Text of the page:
Sec. RUMSFELD: Well, I think we have to think about Afghanistan in a--in a different context. First of all, there are many Afghan people who are repressed, who are starving, who are fleeing from the Taliban. There are any number of factions within the Taliban that don't agree with Omar, the man who contends that now they can't find the person they've been harboring for years. There are many in the Taliban who prefer that the Taliban not harbor Osama bin Laden and the al-Qaida network. So it is not as though there is a front, and that there are good guys and bad guys. There are many tribes. There is the northern alliance, there are tribes in the south. And it is a very different kind of a conflict and a problem. What we have to do is to see that those who have been harboring terrorists stop harboring terrorists.
The Space of Opinion
Ronald Jacobs and Eleanor Townsley
Oxford 2011 :)

Immediately after September 11
"In the recent Iraq War,however,the news was not all bad.The vast majority of stories on most American news networks,and Al Jazeera, were in fact objective."

Aday, Livingston and Hebert 2005, 18
Walter Cronkite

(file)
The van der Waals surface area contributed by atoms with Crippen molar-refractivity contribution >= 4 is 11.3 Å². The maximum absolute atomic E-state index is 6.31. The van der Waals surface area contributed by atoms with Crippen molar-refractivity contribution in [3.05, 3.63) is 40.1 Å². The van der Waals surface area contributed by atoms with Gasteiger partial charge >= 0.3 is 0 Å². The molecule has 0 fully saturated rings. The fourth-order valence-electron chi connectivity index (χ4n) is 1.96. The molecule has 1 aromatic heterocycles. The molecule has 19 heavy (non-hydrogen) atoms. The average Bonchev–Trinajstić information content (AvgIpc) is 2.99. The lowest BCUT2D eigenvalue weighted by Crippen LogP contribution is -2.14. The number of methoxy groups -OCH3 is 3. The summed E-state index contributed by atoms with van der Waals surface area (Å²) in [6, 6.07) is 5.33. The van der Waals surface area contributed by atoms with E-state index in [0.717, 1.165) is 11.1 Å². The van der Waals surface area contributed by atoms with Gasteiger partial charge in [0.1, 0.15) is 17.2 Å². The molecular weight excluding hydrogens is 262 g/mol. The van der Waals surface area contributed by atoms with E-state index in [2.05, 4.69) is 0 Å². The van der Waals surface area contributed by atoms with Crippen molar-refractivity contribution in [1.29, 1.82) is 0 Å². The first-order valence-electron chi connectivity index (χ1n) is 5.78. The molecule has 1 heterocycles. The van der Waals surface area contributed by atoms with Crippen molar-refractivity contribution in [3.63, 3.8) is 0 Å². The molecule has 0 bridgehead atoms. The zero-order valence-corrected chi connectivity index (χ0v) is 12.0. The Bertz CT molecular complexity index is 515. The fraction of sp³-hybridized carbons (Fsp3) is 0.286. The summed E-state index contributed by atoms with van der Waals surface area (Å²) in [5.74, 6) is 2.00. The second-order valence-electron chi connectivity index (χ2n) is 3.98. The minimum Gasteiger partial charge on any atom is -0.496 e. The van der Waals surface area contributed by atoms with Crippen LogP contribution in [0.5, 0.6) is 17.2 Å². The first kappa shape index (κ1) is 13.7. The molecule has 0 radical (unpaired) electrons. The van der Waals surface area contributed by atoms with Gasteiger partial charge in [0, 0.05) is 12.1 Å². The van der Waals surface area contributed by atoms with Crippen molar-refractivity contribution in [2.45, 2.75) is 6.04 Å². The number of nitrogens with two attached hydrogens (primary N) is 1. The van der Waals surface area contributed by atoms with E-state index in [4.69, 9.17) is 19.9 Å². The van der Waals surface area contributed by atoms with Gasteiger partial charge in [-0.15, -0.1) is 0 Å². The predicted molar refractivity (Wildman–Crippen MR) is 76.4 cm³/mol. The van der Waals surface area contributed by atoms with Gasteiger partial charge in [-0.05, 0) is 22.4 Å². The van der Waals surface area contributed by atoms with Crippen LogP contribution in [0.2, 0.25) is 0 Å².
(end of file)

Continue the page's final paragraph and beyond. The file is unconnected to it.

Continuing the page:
"Our job is only to hold up the mirror -- to tell and show the public what has happened."
journalism of consensus and solidarity
return to principles of objective journalism
by Spring 2003
journalistic tradition
Model 1
The rational information-processing citizen
socially independent
newspaper reader
a rational decision-maker, historically male,
white and educated
Media are (and should be) no more than a neutral vehicle for delivering facts to voters / consumers
Theory of the media:
Model 2
Small groups (two-step) model
of mediated deliberation
then...
...now
Theory of the media:
Media reflect and refract deliberation that occurs outside the media in civil society
The 2-step model of audience reception
Personal Influence
Katz and Lazarsfeld (1955).
People relate to characters in the media
People are more likely to participate if they find pleasure or other emotional connections in the media
THREE MODELS OF MEDIATED DELIBERATION
Model 3
Deliberation occurs in and through the media
Media provides formats --
the narratives, frames and emotional styles of deliberation in official and informal publics
>> there is a recursive relationship between official and informal publics which occurs through the media and produces public opinion
>> people use media to inform small groups discussions
>> small groups are the locus of deliberation
Olivia Judson, an evolutionary biologist, writes every Wednesday about the influence of science and biology on modern life. She is the author of “Dr. Tatiana’s Sex Advice to All Creation: The Definitive Guide to the Evolutionary Biology of Sex.” Ms. Judson has been a reporter for The Economist and has written for a number of other publications, including Nature, The Financial Times, The Atlantic and Natural History. She is a research fellow in biology at Imperial College London.
Deliberation occurs across and between formats
BORGER: But from a military standpoint, does it worry you that we could get bogged down in Afghanistan in--in the same way, say, that we--that we did in Vietnam?...........